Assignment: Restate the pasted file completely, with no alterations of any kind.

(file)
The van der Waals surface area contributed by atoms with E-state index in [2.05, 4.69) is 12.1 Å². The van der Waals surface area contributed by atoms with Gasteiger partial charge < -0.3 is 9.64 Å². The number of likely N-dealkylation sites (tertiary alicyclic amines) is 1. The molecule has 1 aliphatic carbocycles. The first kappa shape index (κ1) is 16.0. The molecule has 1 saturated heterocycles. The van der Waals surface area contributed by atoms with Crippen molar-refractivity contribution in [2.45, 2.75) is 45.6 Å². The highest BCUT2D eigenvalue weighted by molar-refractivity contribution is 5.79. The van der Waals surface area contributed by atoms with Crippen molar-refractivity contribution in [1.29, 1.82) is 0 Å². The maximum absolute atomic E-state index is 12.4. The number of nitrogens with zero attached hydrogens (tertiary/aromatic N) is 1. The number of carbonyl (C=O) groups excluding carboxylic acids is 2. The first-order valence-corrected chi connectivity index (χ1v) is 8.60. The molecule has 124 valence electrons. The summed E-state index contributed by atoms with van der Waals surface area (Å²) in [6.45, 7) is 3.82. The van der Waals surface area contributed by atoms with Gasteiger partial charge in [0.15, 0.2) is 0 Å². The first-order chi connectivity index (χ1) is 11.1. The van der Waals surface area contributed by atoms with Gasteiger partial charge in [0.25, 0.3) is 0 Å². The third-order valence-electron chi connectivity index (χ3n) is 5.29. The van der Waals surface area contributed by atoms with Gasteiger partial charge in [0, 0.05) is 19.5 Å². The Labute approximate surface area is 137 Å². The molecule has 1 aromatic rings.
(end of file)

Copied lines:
The van der Waals surface area contributed by atoms with E-state index in [2.05, 4.69) is 12.1 Å². The van der Waals surface area contributed by atoms with Gasteiger partial charge < -0.3 is 9.64 Å². The number of likely N-dealkylation sites (tertiary alicyclic amines) is 1. The molecule has 1 aliphatic carbocycles. The first kappa shape index (κ1) is 16.0. The molecule has 1 saturated heterocycles. The van der Waals surface area contributed by atoms with Crippen molar-refractivity contribution in [2.45, 2.75) is 45.6 Å². The highest BCUT2D eigenvalue weighted by molar-refractivity contribution is 5.79. The van der Waals surface area contributed by atoms with Crippen molar-refractivity contribution in [1.29, 1.82) is 0 Å². The maximum absolute atomic E-state index is 12.4. The number of nitrogens with zero attached hydrogens (tertiary/aromatic N) is 1. The number of carbonyl (C=O) groups excluding carboxylic acids is 2. The first-order valence-corrected chi connectivity index (χ1v) is 8.60. The molecule has 124 valence electrons. The summed E-state index contributed by atoms with van der Waals surface area (Å²) in [6.45, 7) is 3.82. The van der Waals surface area contributed by atoms with Gasteiger partial charge in [0.15, 0.2) is 0 Å². The first-order chi connectivity index (χ1) is 11.1. The van der Waals surface area contributed by atoms with Gasteiger partial charge in [0.25, 0.3) is 0 Å². The third-order valence-electron chi connectivity index (χ3n) is 5.29. The van der Waals surface area contributed by atoms with Gasteiger partial charge in [0, 0.05) is 19.5 Å². The Labute approximate surface area is 137 Å². The molecule has 1 aromatic rings.